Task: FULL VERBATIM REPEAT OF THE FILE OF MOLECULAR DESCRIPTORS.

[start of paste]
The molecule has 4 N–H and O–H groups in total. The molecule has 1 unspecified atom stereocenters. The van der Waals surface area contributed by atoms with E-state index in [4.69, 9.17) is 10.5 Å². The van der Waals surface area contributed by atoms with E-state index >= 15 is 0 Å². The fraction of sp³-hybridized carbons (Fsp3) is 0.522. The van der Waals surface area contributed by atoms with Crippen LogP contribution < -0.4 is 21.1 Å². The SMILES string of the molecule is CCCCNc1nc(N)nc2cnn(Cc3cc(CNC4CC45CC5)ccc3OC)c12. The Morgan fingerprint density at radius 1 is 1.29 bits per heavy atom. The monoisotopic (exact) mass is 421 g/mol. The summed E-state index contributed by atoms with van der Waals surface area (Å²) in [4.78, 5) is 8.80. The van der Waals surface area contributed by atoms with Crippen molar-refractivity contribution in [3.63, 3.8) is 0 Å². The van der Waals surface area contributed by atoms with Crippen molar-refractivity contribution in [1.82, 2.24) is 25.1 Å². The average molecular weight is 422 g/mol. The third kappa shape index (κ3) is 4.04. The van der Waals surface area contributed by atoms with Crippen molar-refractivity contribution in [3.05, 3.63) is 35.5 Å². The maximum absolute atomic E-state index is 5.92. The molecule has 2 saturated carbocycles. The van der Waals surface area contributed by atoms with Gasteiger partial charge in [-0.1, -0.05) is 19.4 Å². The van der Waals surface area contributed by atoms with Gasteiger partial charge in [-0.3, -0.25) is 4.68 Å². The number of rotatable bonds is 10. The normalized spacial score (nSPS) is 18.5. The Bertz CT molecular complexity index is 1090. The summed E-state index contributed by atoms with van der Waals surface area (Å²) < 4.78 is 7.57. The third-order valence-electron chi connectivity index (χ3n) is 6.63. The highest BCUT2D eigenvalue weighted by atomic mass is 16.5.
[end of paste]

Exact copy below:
The molecule has 4 N–H and O–H groups in total. The molecule has 1 unspecified atom stereocenters. The van der Waals surface area contributed by atoms with E-state index in [4.69, 9.17) is 10.5 Å². The van der Waals surface area contributed by atoms with E-state index >= 15 is 0 Å². The fraction of sp³-hybridized carbons (Fsp3) is 0.522. The van der Waals surface area contributed by atoms with Crippen LogP contribution < -0.4 is 21.1 Å². The SMILES string of the molecule is CCCCNc1nc(N)nc2cnn(Cc3cc(CNC4CC45CC5)ccc3OC)c12. The Morgan fingerprint density at radius 1 is 1.29 bits per heavy atom. The monoisotopic (exact) mass is 421 g/mol. The summed E-state index contributed by atoms with van der Waals surface area (Å²) in [4.78, 5) is 8.80. The van der Waals surface area contributed by atoms with Crippen molar-refractivity contribution in [3.63, 3.8) is 0 Å². The van der Waals surface area contributed by atoms with Crippen molar-refractivity contribution in [1.82, 2.24) is 25.1 Å². The average molecular weight is 422 g/mol. The third kappa shape index (κ3) is 4.04. The van der Waals surface area contributed by atoms with Crippen molar-refractivity contribution in [3.05, 3.63) is 35.5 Å². The maximum absolute atomic E-state index is 5.92. The molecule has 2 saturated carbocycles. The van der Waals surface area contributed by atoms with Gasteiger partial charge in [-0.1, -0.05) is 19.4 Å². The van der Waals surface area contributed by atoms with Gasteiger partial charge in [-0.3, -0.25) is 4.68 Å². The number of rotatable bonds is 10. The normalized spacial score (nSPS) is 18.5. The Bertz CT molecular complexity index is 1090. The summed E-state index contributed by atoms with van der Waals surface area (Å²) < 4.78 is 7.57. The third-order valence-electron chi connectivity index (χ3n) is 6.63. The highest BCUT2D eigenvalue weighted by atomic mass is 16.5.